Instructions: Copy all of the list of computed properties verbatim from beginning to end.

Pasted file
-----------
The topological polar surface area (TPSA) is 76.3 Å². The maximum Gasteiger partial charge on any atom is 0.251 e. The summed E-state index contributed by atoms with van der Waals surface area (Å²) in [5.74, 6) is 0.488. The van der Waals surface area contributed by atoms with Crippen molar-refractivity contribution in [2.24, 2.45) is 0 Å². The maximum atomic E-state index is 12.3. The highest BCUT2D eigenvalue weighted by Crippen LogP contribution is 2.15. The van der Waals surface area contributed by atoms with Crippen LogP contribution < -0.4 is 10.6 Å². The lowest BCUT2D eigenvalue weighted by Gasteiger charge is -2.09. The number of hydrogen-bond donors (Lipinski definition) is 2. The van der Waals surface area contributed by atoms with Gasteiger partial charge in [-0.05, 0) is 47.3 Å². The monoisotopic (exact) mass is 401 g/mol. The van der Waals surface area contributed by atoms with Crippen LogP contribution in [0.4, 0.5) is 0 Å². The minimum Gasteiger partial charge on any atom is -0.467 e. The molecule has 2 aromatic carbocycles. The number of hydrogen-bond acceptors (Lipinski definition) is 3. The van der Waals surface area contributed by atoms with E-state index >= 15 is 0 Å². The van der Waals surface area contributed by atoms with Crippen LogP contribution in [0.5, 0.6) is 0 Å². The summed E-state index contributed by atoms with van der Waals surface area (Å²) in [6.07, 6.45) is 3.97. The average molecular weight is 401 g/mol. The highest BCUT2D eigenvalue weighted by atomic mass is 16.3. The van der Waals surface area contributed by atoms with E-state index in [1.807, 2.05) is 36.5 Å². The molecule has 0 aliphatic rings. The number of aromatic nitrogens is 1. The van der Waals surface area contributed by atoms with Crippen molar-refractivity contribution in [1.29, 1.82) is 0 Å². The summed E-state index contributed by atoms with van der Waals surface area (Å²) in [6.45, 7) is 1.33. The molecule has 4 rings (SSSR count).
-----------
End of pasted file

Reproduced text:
The topological polar surface area (TPSA) is 76.3 Å². The maximum Gasteiger partial charge on any atom is 0.251 e. The summed E-state index contributed by atoms with van der Waals surface area (Å²) in [5.74, 6) is 0.488. The van der Waals surface area contributed by atoms with Crippen molar-refractivity contribution in [2.24, 2.45) is 0 Å². The maximum atomic E-state index is 12.3. The highest BCUT2D eigenvalue weighted by Crippen LogP contribution is 2.15. The van der Waals surface area contributed by atoms with Crippen LogP contribution < -0.4 is 10.6 Å². The lowest BCUT2D eigenvalue weighted by Gasteiger charge is -2.09. The number of hydrogen-bond donors (Lipinski definition) is 2. The van der Waals surface area contributed by atoms with Gasteiger partial charge in [-0.05, 0) is 47.3 Å². The monoisotopic (exact) mass is 401 g/mol. The van der Waals surface area contributed by atoms with Crippen LogP contribution in [0.4, 0.5) is 0 Å². The minimum Gasteiger partial charge on any atom is -0.467 e. The molecule has 2 aromatic carbocycles. The number of hydrogen-bond acceptors (Lipinski definition) is 3. The van der Waals surface area contributed by atoms with E-state index >= 15 is 0 Å². The van der Waals surface area contributed by atoms with Crippen LogP contribution in [0.5, 0.6) is 0 Å². The summed E-state index contributed by atoms with van der Waals surface area (Å²) in [6.07, 6.45) is 3.97. The average molecular weight is 401 g/mol. The highest BCUT2D eigenvalue weighted by atomic mass is 16.3. The van der Waals surface area contributed by atoms with E-state index in [1.807, 2.05) is 36.5 Å². The molecule has 0 aliphatic rings. The number of aromatic nitrogens is 1. The van der Waals surface area contributed by atoms with Crippen molar-refractivity contribution in [1.29, 1.82) is 0 Å². The summed E-state index contributed by atoms with van der Waals surface area (Å²) in [6.45, 7) is 1.33. The molecule has 4 rings (SSSR count).